The original planting day was set for June 8th and then postponed until June 10th due to rain. Students were organized into groups with the Builders Club students taking a lead role in each group. School staff and program organizers also rolled up their sleeves to help. The digging, planting, watering and mulching was hard work but when the day was done approximately one hundred trees and shrubs were planted to celebrate Saskatchewan's centennial year.
The following week Mayfair school hosted a formal celebration day that included the SPLIT project and the unveiling of a new school sign and centennial garden. There were speeches from various dignitaries followed by entertainment from the school band. A tree spade demonstration took place and a large pine was planted in the school grounds. The students enjoyed watching how a big tree is planted with a very large tree spade. The program ended with refreshments and cake for everyone that attended.
The SPLIT program was well received by the students of Mayfair School and their community. They have truly left a legacy for future generations to enjoy. In the end we hope the SPLIT project, by involving young people, will increase their awareness about the importance of trees and our environment. The area around the school will provide a habitat for wildlife, shade for the students and residents in the area, cleaner air, and the Mayfair community will be a little greener! The students and everyone involved says thank you SOS Elms for being a partner in this worthwhile project! For photos of SPLIT check out Mayfair School website:
|The Pruning Ban period for elms was extended in 2005. In Saskatchewan it is now illegal to prune or remove elm trees between April 1st and August 31st. The ban was extended because the active period of the elm bark beetle was longer than previously thought|
The mandate of the Saskatchewan Dutch Elm Disease Association (SDEDA) is to "preserve the American elm in Saskatchewan". It works towards this goal by promoting education and awareness across the province to the public and private sectors, home owners, educators, and school children. Urban and community forests are a vital part of Saskatchewan which must be maintained and managed for the future. These forests offer immeasurable rewards that our communities cannot afford to lose.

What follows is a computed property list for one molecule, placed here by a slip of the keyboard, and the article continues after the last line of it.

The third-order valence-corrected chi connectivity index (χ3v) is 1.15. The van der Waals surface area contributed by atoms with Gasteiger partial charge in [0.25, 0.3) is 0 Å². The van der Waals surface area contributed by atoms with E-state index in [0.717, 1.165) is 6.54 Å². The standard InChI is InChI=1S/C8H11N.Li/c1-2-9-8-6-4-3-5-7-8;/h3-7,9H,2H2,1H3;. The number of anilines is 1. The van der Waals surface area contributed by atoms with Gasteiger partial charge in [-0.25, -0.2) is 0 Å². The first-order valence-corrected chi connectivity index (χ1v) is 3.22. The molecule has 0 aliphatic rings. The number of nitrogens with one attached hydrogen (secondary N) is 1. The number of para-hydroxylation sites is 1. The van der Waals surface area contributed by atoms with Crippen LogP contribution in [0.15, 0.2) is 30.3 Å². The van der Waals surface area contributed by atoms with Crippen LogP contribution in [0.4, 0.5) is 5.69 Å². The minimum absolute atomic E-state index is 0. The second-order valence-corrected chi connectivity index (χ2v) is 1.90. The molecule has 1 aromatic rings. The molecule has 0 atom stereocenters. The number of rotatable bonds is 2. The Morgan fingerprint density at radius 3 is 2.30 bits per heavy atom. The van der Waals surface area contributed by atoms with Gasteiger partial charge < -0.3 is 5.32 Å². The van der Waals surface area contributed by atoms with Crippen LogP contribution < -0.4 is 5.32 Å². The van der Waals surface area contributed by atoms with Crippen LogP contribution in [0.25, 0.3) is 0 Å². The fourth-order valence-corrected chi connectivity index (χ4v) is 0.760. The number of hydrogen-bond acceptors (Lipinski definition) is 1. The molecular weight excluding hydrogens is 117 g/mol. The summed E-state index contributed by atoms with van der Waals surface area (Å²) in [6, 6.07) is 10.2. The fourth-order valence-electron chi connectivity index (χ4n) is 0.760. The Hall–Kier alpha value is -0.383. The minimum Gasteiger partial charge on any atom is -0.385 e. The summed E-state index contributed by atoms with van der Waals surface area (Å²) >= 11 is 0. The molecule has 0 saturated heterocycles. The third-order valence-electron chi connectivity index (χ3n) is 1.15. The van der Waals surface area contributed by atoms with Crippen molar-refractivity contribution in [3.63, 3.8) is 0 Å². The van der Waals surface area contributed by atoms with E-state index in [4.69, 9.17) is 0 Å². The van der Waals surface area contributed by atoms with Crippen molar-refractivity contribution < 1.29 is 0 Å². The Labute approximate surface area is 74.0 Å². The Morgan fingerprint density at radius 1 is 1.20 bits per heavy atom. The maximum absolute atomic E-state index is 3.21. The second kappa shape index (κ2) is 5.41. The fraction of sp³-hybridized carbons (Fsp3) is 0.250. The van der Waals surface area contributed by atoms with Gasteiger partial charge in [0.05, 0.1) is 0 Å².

In 2005 SDEDA promoted awareness of DED and related issues through speaking engagements, an annual workshop, a multi-media campaign, and participation in trade shows across the province. Some of the latter included the PFRA Fields Day, National Forestry Week trade shows in both Prince Albert and Saskatoon, Saskatchewan Parks and Recreation trade show, and the Urban Municipalities conference. SDEDA also organized and held a workshop outside of Regina in June that focused on the new Provincial DED Regulations, proper elm pruning, and identification of elm wood. This is a workshop that is held on an annual basis in different locations around the province and was a very well received and successful event this year.
SDEDA continues to work with pruners to ensure that proper practices are used when pruning elms and regulations are followed. One of the main corporate organizations that works with elm trees on a regular basis is SaskPower. SDEDA assists SaskPower in the education and awareness of its staff in the proper pruning and disposal of wood to ensure the health of the elms that are under power lines and need to be maintained in order to ensure the continued safety and function of those lines.
In all the above activities SDEDA works closely with Saskatchewan Environment in the management of DED. For more information check our web site at www.sdeda.ca.
Telephone - Please Note :
SOS Elms Coalition no longer has its own phone number - the limited usefulness of having the phone did not justify its cost, which had climbed to about $40 per month. Therefore, please contact us by mail or through our web site.